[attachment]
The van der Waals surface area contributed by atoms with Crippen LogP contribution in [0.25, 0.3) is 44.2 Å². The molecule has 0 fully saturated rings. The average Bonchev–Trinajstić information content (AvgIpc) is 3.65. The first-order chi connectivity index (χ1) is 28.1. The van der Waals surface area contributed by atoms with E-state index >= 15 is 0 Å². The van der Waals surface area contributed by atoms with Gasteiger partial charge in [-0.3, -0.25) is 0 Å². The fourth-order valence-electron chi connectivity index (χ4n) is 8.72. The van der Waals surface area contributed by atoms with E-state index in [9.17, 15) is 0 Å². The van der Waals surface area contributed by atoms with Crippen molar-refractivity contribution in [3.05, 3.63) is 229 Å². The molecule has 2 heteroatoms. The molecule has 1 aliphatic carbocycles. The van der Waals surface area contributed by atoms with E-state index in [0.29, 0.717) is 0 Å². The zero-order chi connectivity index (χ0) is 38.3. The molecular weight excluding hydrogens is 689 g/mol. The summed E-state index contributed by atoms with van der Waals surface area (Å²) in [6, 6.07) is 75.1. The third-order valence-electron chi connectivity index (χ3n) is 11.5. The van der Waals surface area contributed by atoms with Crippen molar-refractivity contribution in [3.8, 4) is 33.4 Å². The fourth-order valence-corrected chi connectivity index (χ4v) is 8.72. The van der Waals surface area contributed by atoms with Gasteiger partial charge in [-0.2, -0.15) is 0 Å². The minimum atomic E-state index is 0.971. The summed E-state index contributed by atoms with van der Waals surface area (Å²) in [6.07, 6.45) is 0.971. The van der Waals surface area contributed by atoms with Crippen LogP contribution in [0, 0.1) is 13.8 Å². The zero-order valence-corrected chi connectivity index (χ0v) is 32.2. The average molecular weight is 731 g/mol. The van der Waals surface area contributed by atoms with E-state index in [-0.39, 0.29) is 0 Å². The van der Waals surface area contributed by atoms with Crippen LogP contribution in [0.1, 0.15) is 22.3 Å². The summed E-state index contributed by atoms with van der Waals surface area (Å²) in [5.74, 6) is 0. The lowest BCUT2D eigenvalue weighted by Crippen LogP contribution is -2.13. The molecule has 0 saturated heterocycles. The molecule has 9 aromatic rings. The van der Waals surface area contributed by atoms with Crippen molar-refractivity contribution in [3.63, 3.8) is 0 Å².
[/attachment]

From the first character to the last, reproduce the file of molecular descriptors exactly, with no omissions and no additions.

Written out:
The van der Waals surface area contributed by atoms with Crippen LogP contribution in [0.25, 0.3) is 44.2 Å². The molecule has 0 fully saturated rings. The average Bonchev–Trinajstić information content (AvgIpc) is 3.65. The first-order chi connectivity index (χ1) is 28.1. The van der Waals surface area contributed by atoms with E-state index >= 15 is 0 Å². The van der Waals surface area contributed by atoms with Gasteiger partial charge in [-0.3, -0.25) is 0 Å². The fourth-order valence-electron chi connectivity index (χ4n) is 8.72. The van der Waals surface area contributed by atoms with E-state index in [9.17, 15) is 0 Å². The van der Waals surface area contributed by atoms with Crippen molar-refractivity contribution in [3.05, 3.63) is 229 Å². The molecule has 2 heteroatoms. The molecule has 1 aliphatic carbocycles. The van der Waals surface area contributed by atoms with E-state index in [0.29, 0.717) is 0 Å². The zero-order chi connectivity index (χ0) is 38.3. The molecular weight excluding hydrogens is 689 g/mol. The summed E-state index contributed by atoms with van der Waals surface area (Å²) in [6, 6.07) is 75.1. The third-order valence-electron chi connectivity index (χ3n) is 11.5. The van der Waals surface area contributed by atoms with Crippen molar-refractivity contribution in [3.8, 4) is 33.4 Å². The fourth-order valence-corrected chi connectivity index (χ4v) is 8.72. The van der Waals surface area contributed by atoms with Gasteiger partial charge in [-0.2, -0.15) is 0 Å². The minimum atomic E-state index is 0.971. The summed E-state index contributed by atoms with van der Waals surface area (Å²) in [6.07, 6.45) is 0.971. The van der Waals surface area contributed by atoms with Crippen LogP contribution in [0, 0.1) is 13.8 Å². The zero-order valence-corrected chi connectivity index (χ0v) is 32.2. The average molecular weight is 731 g/mol. The van der Waals surface area contributed by atoms with E-state index in [-0.39, 0.29) is 0 Å². The van der Waals surface area contributed by atoms with Crippen LogP contribution in [0.1, 0.15) is 22.3 Å². The summed E-state index contributed by atoms with van der Waals surface area (Å²) in [5.74, 6) is 0. The lowest BCUT2D eigenvalue weighted by Crippen LogP contribution is -2.13. The molecule has 0 saturated heterocycles. The molecule has 9 aromatic rings. The van der Waals surface area contributed by atoms with Crippen molar-refractivity contribution in [3.63, 3.8) is 0 Å².